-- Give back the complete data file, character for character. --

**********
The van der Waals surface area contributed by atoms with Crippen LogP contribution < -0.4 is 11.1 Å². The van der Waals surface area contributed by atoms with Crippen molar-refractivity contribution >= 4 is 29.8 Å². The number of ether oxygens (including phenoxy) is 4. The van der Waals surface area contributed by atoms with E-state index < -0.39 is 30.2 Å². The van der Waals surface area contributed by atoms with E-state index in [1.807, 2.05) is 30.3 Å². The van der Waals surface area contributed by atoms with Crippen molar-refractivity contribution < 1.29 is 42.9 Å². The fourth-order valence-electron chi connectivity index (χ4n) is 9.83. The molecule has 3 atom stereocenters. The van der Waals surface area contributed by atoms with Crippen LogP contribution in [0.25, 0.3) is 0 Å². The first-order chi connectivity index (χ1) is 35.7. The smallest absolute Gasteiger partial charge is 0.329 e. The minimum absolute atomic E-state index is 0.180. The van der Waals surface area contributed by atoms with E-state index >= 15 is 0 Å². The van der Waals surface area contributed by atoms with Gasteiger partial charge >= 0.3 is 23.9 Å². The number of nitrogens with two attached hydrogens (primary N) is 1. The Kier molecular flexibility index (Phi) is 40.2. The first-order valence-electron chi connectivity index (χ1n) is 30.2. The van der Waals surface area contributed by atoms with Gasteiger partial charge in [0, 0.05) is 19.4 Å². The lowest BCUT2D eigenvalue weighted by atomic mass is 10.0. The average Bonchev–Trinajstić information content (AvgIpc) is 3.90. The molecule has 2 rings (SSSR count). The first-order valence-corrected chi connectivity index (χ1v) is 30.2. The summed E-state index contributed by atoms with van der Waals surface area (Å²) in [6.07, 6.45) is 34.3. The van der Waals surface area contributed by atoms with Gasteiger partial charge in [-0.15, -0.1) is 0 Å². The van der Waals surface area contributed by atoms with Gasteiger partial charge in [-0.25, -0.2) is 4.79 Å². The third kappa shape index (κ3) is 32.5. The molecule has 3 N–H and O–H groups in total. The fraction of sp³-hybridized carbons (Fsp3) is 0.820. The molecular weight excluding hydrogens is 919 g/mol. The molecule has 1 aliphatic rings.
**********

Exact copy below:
The van der Waals surface area contributed by atoms with Crippen LogP contribution < -0.4 is 11.1 Å². The van der Waals surface area contributed by atoms with Crippen molar-refractivity contribution >= 4 is 29.8 Å². The number of ether oxygens (including phenoxy) is 4. The van der Waals surface area contributed by atoms with E-state index < -0.39 is 30.2 Å². The van der Waals surface area contributed by atoms with E-state index in [1.807, 2.05) is 30.3 Å². The van der Waals surface area contributed by atoms with Crippen molar-refractivity contribution < 1.29 is 42.9 Å². The fourth-order valence-electron chi connectivity index (χ4n) is 9.83. The molecule has 3 atom stereocenters. The van der Waals surface area contributed by atoms with Crippen LogP contribution in [0.25, 0.3) is 0 Å². The first-order chi connectivity index (χ1) is 35.7. The smallest absolute Gasteiger partial charge is 0.329 e. The minimum absolute atomic E-state index is 0.180. The van der Waals surface area contributed by atoms with E-state index >= 15 is 0 Å². The van der Waals surface area contributed by atoms with Gasteiger partial charge >= 0.3 is 23.9 Å². The number of nitrogens with two attached hydrogens (primary N) is 1. The Kier molecular flexibility index (Phi) is 40.2. The first-order valence-electron chi connectivity index (χ1n) is 30.2. The van der Waals surface area contributed by atoms with Gasteiger partial charge in [0, 0.05) is 19.4 Å². The lowest BCUT2D eigenvalue weighted by atomic mass is 10.0. The average Bonchev–Trinajstić information content (AvgIpc) is 3.90. The molecule has 2 rings (SSSR count). The first-order valence-corrected chi connectivity index (χ1v) is 30.2. The summed E-state index contributed by atoms with van der Waals surface area (Å²) in [6.07, 6.45) is 34.3. The van der Waals surface area contributed by atoms with Gasteiger partial charge in [-0.15, -0.1) is 0 Å². The van der Waals surface area contributed by atoms with Gasteiger partial charge in [-0.25, -0.2) is 4.79 Å². The third kappa shape index (κ3) is 32.5. The molecule has 3 N–H and O–H groups in total. The fraction of sp³-hybridized carbons (Fsp3) is 0.820. The molecular weight excluding hydrogens is 919 g/mol. The molecule has 1 aliphatic rings.